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EU leaders agree to help Libya with migrant crisis

© Matthew Mirabelli, AFP | European leaders pose for a picture during a European Union summit on February 3, 2017 in Valletta, Malta.

Text by FRANCE 24

Latest update : 2017-02-03

European Union leaders have taken a gamble on Libya’s fragile interim government by offering Tripoli €200 million and assistance in beefing up its frontier controls to help them prevent a new wave of African migrants this spring.

Meeting in Malta – in the sea lane to Italy where more than 4,500 people drowned last year – the leaders addressed legal and moral concerns about having Libyan coastguards force people ashore by pledging to improve conditions in migrant camps there.

Aid groups, however, accused the EU, whose leaders are under popular pressure to be seen to be controlling immigration, of abandoning humanitarian values and misrepresenting conditions in Libya, where the UN-backed government of Fayez Seraj has only a shaky and partial hold on the sprawling desert nation.

Médecins Sans Frontieres, which works in camps there, said: “Libya is not a safe place and blocking people in the country or returning them to Libya makes a mockery of the EU’s so-called fundamental values of human dignity and rule of law.”

Libya has been in chaos since the fall of Muammar Gaddafi in 2011. Two authorities are fighting for power today. The Government of National Accord (GNA), which is recognized by the international community. And the "government" of Marshal Haftar, to the east of the territory. Between the two, many jihadist militias coexist with the aim of establishing their power over certain regions of the country.

The chaos in Libya has thwarted any hope of a quick fix in the way that a controversial EU deal with Turkey a year ago led to a virtual halt to a migrant route to Germany via Greece along which a million asylum-seekers travelled in 2015.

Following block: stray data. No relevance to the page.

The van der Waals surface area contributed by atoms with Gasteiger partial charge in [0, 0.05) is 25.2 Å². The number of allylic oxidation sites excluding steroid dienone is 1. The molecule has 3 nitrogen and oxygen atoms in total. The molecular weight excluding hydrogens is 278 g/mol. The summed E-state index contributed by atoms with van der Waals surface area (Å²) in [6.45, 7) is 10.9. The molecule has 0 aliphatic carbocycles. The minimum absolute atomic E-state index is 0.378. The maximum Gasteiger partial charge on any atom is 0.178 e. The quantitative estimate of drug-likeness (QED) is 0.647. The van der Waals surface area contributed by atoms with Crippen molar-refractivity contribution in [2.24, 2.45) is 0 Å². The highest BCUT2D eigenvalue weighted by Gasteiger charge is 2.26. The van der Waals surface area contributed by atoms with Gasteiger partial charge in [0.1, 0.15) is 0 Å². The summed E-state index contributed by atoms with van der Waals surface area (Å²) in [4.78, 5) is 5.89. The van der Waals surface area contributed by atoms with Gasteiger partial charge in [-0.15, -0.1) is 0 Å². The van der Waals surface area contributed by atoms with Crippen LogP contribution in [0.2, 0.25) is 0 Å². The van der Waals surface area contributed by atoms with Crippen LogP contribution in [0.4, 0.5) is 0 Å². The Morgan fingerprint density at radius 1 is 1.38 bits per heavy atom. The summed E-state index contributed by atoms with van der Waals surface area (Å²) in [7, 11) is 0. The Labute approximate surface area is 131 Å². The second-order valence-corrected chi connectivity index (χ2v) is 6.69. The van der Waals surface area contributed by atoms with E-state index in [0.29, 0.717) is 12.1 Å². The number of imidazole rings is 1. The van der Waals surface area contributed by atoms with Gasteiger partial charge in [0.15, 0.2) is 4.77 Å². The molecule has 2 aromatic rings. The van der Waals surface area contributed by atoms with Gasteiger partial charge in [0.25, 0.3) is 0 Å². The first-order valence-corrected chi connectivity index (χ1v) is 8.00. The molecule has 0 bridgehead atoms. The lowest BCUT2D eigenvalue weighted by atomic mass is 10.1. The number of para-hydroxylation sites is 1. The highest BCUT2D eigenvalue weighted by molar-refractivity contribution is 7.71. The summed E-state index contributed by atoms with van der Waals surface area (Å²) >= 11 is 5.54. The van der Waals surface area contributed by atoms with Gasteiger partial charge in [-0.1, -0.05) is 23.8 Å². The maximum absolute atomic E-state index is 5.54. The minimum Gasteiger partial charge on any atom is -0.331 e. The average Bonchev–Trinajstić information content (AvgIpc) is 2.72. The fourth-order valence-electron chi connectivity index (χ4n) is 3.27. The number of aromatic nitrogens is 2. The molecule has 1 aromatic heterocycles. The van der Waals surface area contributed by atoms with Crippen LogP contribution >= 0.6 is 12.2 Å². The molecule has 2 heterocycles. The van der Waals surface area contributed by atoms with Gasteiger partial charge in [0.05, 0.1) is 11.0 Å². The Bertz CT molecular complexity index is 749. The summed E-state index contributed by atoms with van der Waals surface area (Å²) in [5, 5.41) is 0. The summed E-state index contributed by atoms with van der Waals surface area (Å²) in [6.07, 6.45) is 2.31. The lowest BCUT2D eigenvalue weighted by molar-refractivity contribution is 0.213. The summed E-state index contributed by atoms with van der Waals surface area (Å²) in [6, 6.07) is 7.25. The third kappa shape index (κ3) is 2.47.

On Thursday, Seraj signed an agreement with Italy, which offered €200 million euros ($215 million) of its own. Rome fears new arrivals this spring, following a record 181,000 irregular immigrants last year, would put pressure on services and risk a popular backlash – especially since its EU neighbours are no longer letting most migrants travel north out of Italy.

Many EU governments are sceptical that the latest measures can have much effect on migration.

One senior diplomat called it a “long shot”. Several said the declaration was intended partly to appease Italian demands that the Union be seen to be acting.


Longer term, Europeans are placing hopes in using their aid muscle in Africa to reduce incentives for people to leave and give governments there incentives to take back citizens who fail to win asylum in Europe.

Deporting more of those who reach Italy is part of a wider plan to send signals to Africans not to risk the Sahara and Mediterranean in the vain hope of a better life.

At Agadez in Niger, numbers gathering to cross the Sahara have plunged in recent months, which some EU officials think may indicate that strategy of deterrence is working. However, people smugglers may just have altered routes.

British Prime Minister Theresa May attended despite her plan to start negotiations by next month to take Britain out of the EU – a reminder, British officials said, that she wanted to go on cooperating with European neighbours after Brexit.

May also had a chance to brief peers on her visit last week to US President Donald Trump, whose backing for Brexit, doubts on free trade, barring of refugees and warmth toward Russia have all raised alarm in Europe.

Some European leaders disapprove of May’s rush to embrace Trump, although others, notably in the east, have endorsed his tough line against Muslim immigration.

French President François Hollande said European governments should stick together, not seek special favours from Washington.

German Chancellor Angela Merkel said: “Europe has its fate in its own hands ... The clearer we are about how we define our role in the world, the better we can also take care of our Transatlantic relations.”

The European leaders will turn their attention after May leaves later in the day to how to shore up popular support for the EU. They will hash out ideas for a declaration on the bloc’s future when they mark its 60th anniversary in Rome in March.


Date created : 2017-02-03


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